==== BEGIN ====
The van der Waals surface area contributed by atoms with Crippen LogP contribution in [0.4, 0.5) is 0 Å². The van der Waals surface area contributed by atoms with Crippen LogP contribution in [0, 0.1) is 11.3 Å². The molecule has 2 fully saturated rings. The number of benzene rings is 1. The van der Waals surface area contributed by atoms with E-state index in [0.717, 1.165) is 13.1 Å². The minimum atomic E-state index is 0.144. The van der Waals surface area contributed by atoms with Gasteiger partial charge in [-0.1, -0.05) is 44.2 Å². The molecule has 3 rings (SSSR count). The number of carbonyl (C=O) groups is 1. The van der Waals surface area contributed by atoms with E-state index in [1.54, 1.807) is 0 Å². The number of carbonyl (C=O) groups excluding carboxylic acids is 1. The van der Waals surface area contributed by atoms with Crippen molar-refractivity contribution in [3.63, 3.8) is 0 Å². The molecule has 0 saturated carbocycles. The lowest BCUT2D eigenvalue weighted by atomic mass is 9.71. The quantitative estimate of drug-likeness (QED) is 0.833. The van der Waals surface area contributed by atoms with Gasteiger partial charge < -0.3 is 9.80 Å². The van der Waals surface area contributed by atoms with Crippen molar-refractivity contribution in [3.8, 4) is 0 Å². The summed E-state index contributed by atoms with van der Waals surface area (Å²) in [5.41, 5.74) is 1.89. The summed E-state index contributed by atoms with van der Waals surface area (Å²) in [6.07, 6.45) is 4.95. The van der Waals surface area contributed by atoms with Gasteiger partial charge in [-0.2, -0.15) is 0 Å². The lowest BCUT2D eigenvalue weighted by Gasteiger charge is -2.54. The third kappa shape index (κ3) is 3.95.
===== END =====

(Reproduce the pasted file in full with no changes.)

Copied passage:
The van der Waals surface area contributed by atoms with Crippen LogP contribution in [0.4, 0.5) is 0 Å². The van der Waals surface area contributed by atoms with Crippen LogP contribution in [0, 0.1) is 11.3 Å². The molecule has 2 fully saturated rings. The number of benzene rings is 1. The van der Waals surface area contributed by atoms with E-state index in [0.717, 1.165) is 13.1 Å². The minimum atomic E-state index is 0.144. The van der Waals surface area contributed by atoms with Gasteiger partial charge in [-0.1, -0.05) is 44.2 Å². The molecule has 3 rings (SSSR count). The number of carbonyl (C=O) groups is 1. The van der Waals surface area contributed by atoms with E-state index in [1.54, 1.807) is 0 Å². The number of carbonyl (C=O) groups excluding carboxylic acids is 1. The van der Waals surface area contributed by atoms with Crippen molar-refractivity contribution in [3.63, 3.8) is 0 Å². The molecule has 0 saturated carbocycles. The lowest BCUT2D eigenvalue weighted by atomic mass is 9.71. The quantitative estimate of drug-likeness (QED) is 0.833. The van der Waals surface area contributed by atoms with Gasteiger partial charge < -0.3 is 9.80 Å². The van der Waals surface area contributed by atoms with Crippen molar-refractivity contribution in [3.8, 4) is 0 Å². The summed E-state index contributed by atoms with van der Waals surface area (Å²) in [5.41, 5.74) is 1.89. The summed E-state index contributed by atoms with van der Waals surface area (Å²) in [6.07, 6.45) is 4.95. The van der Waals surface area contributed by atoms with Gasteiger partial charge in [-0.2, -0.15) is 0 Å². The lowest BCUT2D eigenvalue weighted by Gasteiger charge is -2.54. The third kappa shape index (κ3) is 3.95.